As a recent member of the Field Gulls collective, (resistance is futile), I felt the urge to give back to the community that has provided perspective & sanity to my seemingly endless Seahawks offseason. As it happens, a friendship with Mack Strong provided me with just such an opportunity. – Consider it a quid-pro-quo scenario, as the Field Gulls have the ability to give a little back to Mack as well, by supporting his upcoming celebrity golf tournament, banquet & auction; on Wednesday, July 18th, at The Golf Club at Newcastle. – (More details to follow).
Before soliciting questions from the FG’s, I thought it would be relevant to provide everyone with some statistics, and a brief biography about Mack; to provide some background, (or for some a refresher), about the man. However, if you simply wish to submit your question(s) to Mack, and move on to the next insightful roster-brainstorm piece by Danny, or the next thought-provoking defensive scheme analysis by Beekers; nobody would be more understanding than myself.
You may use the comment section at the end to submit your questions to Mack, whose responses will be shared in a future fan post. For those who would appreciate some background information; please read on, after the break. (For those that read on, my apologies for the novella.)Mack Carlington Strong Jr., was raised about as far away from the Pacific Northwest as you can get, while remaining within the continental United States. He is the son of a U.S. Army Captain, and the first African American woman ever elected to City Council in Columbus, Georgia. Mack wasn’t allowed to play football until attending high school at the Brookstone Preparatory School, in Columbus. – It didn’t take long for the region to notice his natural talents for the game. During his time at Brookstone, he attracted the attention of recruiters across the south; due in a large part to his propensity to find the end zone. He finished his career just 3 TD’s shy of Hershel Walker’s state TD record.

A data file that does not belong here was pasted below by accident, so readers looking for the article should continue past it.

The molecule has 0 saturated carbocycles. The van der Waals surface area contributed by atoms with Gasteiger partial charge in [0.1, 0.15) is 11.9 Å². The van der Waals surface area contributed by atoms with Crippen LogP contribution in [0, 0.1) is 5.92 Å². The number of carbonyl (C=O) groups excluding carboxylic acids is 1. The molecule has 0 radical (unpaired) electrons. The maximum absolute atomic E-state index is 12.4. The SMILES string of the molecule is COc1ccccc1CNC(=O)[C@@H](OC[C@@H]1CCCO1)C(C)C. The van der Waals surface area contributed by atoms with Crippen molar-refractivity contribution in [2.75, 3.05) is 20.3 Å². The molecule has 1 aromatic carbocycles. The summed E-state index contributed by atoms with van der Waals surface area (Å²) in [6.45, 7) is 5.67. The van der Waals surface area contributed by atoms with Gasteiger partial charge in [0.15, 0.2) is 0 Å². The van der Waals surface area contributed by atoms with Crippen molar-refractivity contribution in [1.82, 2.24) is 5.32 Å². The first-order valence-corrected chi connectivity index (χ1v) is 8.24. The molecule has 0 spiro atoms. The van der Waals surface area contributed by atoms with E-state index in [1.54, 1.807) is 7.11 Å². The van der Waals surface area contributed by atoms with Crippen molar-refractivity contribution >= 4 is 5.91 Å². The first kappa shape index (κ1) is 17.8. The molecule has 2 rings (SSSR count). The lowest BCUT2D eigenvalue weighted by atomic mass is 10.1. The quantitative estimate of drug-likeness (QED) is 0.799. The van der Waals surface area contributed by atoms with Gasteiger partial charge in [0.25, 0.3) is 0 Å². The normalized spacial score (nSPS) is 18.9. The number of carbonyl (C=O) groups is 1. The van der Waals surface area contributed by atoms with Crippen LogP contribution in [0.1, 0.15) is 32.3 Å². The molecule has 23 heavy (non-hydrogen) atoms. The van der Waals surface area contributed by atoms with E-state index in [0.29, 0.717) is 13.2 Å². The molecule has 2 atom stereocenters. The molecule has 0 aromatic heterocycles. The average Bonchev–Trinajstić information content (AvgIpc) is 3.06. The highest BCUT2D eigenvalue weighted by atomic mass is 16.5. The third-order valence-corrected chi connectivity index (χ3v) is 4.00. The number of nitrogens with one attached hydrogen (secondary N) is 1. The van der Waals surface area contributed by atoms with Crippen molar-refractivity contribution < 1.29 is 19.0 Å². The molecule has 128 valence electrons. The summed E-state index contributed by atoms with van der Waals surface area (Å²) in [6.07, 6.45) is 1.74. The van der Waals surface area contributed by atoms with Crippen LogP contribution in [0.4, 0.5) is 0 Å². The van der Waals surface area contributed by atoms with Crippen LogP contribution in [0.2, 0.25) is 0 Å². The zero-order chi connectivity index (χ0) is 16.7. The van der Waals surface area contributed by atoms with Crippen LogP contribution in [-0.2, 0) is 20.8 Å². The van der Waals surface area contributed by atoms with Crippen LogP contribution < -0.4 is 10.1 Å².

Ultimately, Mack decided that his college career would take shape at one of the top colleges in the nation for running backs, The University of Georgia. But the Bulldogs’ reputation for producing great backs lured a lot of competition for the position. With a team that included both Terrell Davis & Garrison Hearst, it didn’t take long for his coach to approach him with the notion of moving to Fullback; where he could start, rather than residing a little further down the depth chart. The consummate team player, Mack didn’t respond bitterly, but instead he did what he always does. - Taking the challenge to switch to Fullback head-on, Strong would later say of the move, "I was good enough to be a high school tailback, but I didn't have the speed and agility to play in college." He was promoted to starting Fullback as a junior, and was elected offensive team captain in his senior year.
As the 1993 NFL Draft approached, Mack was informed by his home-state Atlanta Falcons that they would draft him. – They didn’t… Instead they called after the draft had concluded, to inform him that they wanted to sign him as a free agent. "I felt disrespected by that," Strong would say later. "I felt like they didn't draft me because they thought they could get me in free agency. I decided I was going to show them."
And so our fearless hero made a journey of seemingly Homeric proportions, and "took his talents" as far away from Atlanta as is humanly possible without joining the CFL.
Upon arriving at Seahawk training camp, Strong would be presented with an all too familiar scenario: The Seahawks, (much like the Bulldogs), already had the franchise’s best player at his position in incumbent Fullback, John L. Williams. In his rookie season Mack managed to make the team, thanks in part to a newly introduced roster expansion for Practice Squads. After Mack’s rookie season came to an end, Williams departed to Pittsburgh via Free Agency, opening a window of opportunity for Strong. Midway through his sophomore season in 1994, Mack took over the starting position after scoring the game winning touchdown in a victory over the Buccaneers.